Hydration levels are essential if each cell is to function at its best. In sporting terms this equates to better strength, better endurance, improved mental focus and maximum recovery rates. The key factors we need to examine to achieve optimal hydration levels are water intake, glucose storage, electrolytes and exertion levels.
Glucose Levels: each gram of glucose (glycogen) stored in the muscle will attract an additional 3 grams of water with it. Glucose levels in the muscle are dependent on adequate carbohydrate consumption in the meals leading up to the event (including previous days) and consumption of carb/ electrolyte drinks during exercise. Particularly during longer exercise sessions/sports carbohydrate drinks will be needed to maintain blood glucose levels. As Blood and muscle glucose levels fall, both energy production and muscle hydration levels can fall.
Water Intake: Intense sessions, namely long duration sports and exercise during the hot summer months will cause excessive sweating to keep the body cool. Unless the sweat is replaced with water or Electrolyte/ Carb drinks then muscle hydration levels will fall and with it so will performance.
Strength and VO2 max can be impaired with as little as a 2% loss in bodyweight (1.6kg for 80kg man). While performance loss is more noticeable in endurance events, dehydration has been shown to also decrease sprint times. This is a big problems for sports like football, hockey and basketball – first to the ball wins.
For bodybuilders dehydration will cause a loss in blood volume, leading to problems obtaining a “pump”. The pump is not only useful for carry nutrients to working muscles and carrying waste products away. A good pump will also signal natural anabolic processes with-in the targeted muscle, promoting growth.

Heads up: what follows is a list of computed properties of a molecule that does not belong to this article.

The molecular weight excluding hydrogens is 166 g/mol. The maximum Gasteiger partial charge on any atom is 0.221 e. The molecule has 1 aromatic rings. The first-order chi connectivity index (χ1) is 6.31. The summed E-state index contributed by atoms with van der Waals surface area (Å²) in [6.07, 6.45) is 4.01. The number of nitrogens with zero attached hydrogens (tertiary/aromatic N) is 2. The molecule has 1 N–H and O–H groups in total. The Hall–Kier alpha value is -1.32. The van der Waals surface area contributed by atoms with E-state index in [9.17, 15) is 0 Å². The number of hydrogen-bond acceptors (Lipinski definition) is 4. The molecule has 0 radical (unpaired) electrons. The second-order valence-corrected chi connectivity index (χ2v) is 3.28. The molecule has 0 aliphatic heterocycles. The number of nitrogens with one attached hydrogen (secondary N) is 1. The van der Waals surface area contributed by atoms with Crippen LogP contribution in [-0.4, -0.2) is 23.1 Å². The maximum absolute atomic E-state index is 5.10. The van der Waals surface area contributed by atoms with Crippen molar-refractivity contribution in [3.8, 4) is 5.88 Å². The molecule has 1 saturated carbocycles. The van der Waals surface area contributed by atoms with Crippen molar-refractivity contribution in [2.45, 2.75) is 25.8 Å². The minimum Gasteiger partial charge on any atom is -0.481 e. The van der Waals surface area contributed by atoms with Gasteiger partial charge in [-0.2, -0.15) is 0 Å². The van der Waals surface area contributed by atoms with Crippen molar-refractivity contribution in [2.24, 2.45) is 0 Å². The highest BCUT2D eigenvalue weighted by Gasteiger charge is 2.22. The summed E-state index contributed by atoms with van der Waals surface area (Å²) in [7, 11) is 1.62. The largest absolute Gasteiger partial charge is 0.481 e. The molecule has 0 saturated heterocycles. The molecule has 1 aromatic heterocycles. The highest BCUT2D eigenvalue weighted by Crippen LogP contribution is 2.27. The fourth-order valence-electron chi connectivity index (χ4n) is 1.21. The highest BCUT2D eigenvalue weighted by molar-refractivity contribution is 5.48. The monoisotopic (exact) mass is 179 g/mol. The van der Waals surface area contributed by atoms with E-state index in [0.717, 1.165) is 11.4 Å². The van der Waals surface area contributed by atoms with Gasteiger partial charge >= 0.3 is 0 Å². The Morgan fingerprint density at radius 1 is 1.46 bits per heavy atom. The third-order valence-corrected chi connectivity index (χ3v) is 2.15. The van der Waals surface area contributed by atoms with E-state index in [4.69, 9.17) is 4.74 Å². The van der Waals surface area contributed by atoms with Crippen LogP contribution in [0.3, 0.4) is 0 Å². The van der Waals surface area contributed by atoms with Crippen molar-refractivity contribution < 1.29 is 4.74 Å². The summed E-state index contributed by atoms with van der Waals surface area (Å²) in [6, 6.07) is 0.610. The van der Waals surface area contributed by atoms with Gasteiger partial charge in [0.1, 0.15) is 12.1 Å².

The simplest way to gauge dehydration is to weigh yourself before and after exercise. Any lost water weight needs to be reintroduced back into the body asap. For example team sports participants are encouraged to get their weight back to pre-game levels before leaving the sports venue. Protein shakes and post exercise specific drinks are a good way to start replenishing the body to kick-start the recovery process.
Electrolytes: Sodium is not the only electrolyte that needs replacing after intense exercise. A good Electrolyte replacement drink will also contain potassium (most abundant electrolyte in muscles), magnesium (muscle relaxation) and calcium (muscle contraction). A good food source of potassium is bananas, magnesium is almonds and calcium is abundant in diary.
The body recovers quickest when it is properly hydrated. If you want to achieve the best possible recovery between training sessions or after a game, then it makes sense to be properly hydrated every day, not just game day.
See our “Post Exercise Meal Choices” article for what foods to eat after exercise for optimal recovery!